It’s All in the Name – Choosing a Business Name That Gets Results

Your overall creative business plan should include choosing a business name. The goal is to get your prospects talking about you in a positive way not send potential leads right into the arms of your competition. A name that’s catchy inspires confidence and maintains interest. It really is essential to reaching business success and saving countless of dollars on marketing fees.

A business company name that tells a story or easily communicates a message all on its own automatically gives your company distinction. You don’t want your business to be forgettable and if you’re not creative, this is exactly what will happen. Just like an article heading, you need a catchy business name that will entice prospects to immediately take interest and want to learn more about the services you have to offer.

Here are seven tips to choosing a business name that gets you noticed and generates leads:

1.Steer Clear of Specifics

You’re a new business that provides house cleaning services. If you’re like many small businesses, you’re going to increase your service offerings in the future. Steer clear of a boring title like “Toronto House Cleaning”. A generic title isn’t memorable and won’t set you apart from your competition. Instead try a catchy business name like “We Mean Clean” that will have prospects talking.

2.Keep it Short

The shorter the name the more memorable it will be. A short catchy name will have people wanting to talk about it and will be simple to enter into the Internet search bar.

3.Look to your Passion

When selecting a business company name, select one that has a hidden story related to your passion. If you are a caterer who loves mountain climbing in your spare time, try tying in your business name to your hobby. For example, try a name like “Everest Catering Services”. You’ll have people wondering how the word “Everest” ties into the services you offer. This creates an excellent lead in to introducing yourself.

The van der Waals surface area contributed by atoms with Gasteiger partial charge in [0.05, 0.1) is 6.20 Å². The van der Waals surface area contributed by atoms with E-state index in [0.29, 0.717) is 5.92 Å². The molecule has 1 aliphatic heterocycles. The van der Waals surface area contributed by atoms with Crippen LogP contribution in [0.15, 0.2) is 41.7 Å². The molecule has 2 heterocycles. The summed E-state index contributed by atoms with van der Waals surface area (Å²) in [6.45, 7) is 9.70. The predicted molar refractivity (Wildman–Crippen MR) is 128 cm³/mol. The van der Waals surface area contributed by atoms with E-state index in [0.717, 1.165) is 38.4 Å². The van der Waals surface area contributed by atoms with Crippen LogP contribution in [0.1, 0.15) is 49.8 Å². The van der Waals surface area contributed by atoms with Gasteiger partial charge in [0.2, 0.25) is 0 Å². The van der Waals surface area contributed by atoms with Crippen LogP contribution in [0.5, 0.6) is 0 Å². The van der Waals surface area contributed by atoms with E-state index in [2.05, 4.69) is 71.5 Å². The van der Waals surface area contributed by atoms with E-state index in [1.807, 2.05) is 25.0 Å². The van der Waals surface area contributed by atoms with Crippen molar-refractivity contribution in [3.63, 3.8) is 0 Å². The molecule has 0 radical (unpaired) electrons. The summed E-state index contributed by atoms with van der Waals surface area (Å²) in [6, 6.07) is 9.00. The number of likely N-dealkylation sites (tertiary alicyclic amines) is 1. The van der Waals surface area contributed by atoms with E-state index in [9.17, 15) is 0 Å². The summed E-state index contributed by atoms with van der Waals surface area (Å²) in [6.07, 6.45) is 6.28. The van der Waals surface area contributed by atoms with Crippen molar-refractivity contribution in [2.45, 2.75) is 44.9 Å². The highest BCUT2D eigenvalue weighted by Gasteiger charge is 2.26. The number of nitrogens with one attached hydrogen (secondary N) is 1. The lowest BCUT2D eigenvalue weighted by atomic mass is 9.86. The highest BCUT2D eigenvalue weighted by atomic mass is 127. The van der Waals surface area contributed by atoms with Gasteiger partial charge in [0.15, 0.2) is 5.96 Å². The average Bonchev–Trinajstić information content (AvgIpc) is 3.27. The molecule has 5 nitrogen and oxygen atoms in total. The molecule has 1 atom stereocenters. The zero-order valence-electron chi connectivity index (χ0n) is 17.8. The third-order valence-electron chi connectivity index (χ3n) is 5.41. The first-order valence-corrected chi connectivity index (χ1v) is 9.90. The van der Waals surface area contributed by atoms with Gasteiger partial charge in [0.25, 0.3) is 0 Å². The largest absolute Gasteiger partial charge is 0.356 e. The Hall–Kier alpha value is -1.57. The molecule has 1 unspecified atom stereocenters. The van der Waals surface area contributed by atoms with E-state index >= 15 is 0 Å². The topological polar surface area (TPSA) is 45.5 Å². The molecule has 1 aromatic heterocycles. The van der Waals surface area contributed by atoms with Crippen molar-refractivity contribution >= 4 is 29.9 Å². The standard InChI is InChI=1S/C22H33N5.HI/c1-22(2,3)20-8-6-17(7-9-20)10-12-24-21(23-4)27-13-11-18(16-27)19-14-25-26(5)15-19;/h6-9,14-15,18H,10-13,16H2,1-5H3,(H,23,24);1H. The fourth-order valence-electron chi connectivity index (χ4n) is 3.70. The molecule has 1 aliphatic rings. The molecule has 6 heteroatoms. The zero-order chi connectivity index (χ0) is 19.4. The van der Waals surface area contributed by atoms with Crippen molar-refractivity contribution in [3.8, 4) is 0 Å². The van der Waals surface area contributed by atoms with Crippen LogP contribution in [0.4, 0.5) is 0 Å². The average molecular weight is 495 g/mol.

4.Google is your Friend

Be confident of your originality by Googling your potential business name before going through the registration process. You want to make sure no one else offering your services has the same name!

5.Make the Name Easy to Spell

You might be thinking of naming your pet store “Ruff Rewards” but the name “ruff” still sounds like “rough”. You have to be confident your audience will understand your intentions before settling on that catchy business name you’re looking for.

6.Make the Name Easy to Pronounce

Make it easy for your clients and prospects to pronounce your business name. You don’t want them to constantly fumble over their words as they recommend you or phone you inquiring about your services.

7.Think Outside the Box

When the Blackberry was created, Research in Motion (RIM) wanted their highest selling product to have a name that didn’t increase blood pressure (like email or technology). Someone pointed out that the buttons on the device resembled seeds so fruit names were explored. After much research, the name Blackberry was determined. RIM says this name was chosen because it’s easy on the ears, and at the time of its creation, was black.

 

When choosing a business name, it’s important to think of your target audience and select a name that is easy to understand and easy to remember. While Blackberry has well known worldwide, it’s also backed up by a strong marketing and advertising campaign. As a small business on a budget however, it’s important to stick to the basics and keep it simple!

Caroline Pigott is a Toronto-based freelance writer and owner of CP Style, a writing and communications business. Caroline has over six years experience working in the communicationsa and PR field. She holds a degree in Sociology from the University of Waterloo and a post graduate certificate in Corporate Communications from Centennial College.

Caroline works with clients to improve marketing strategies and establish an online presence by providing the following writing services: article marketing, press release writing, blog posts, newsletters, brochures and much more. To learn more about Caroline and CP Style, please visit http://www.cpstyle.ca.


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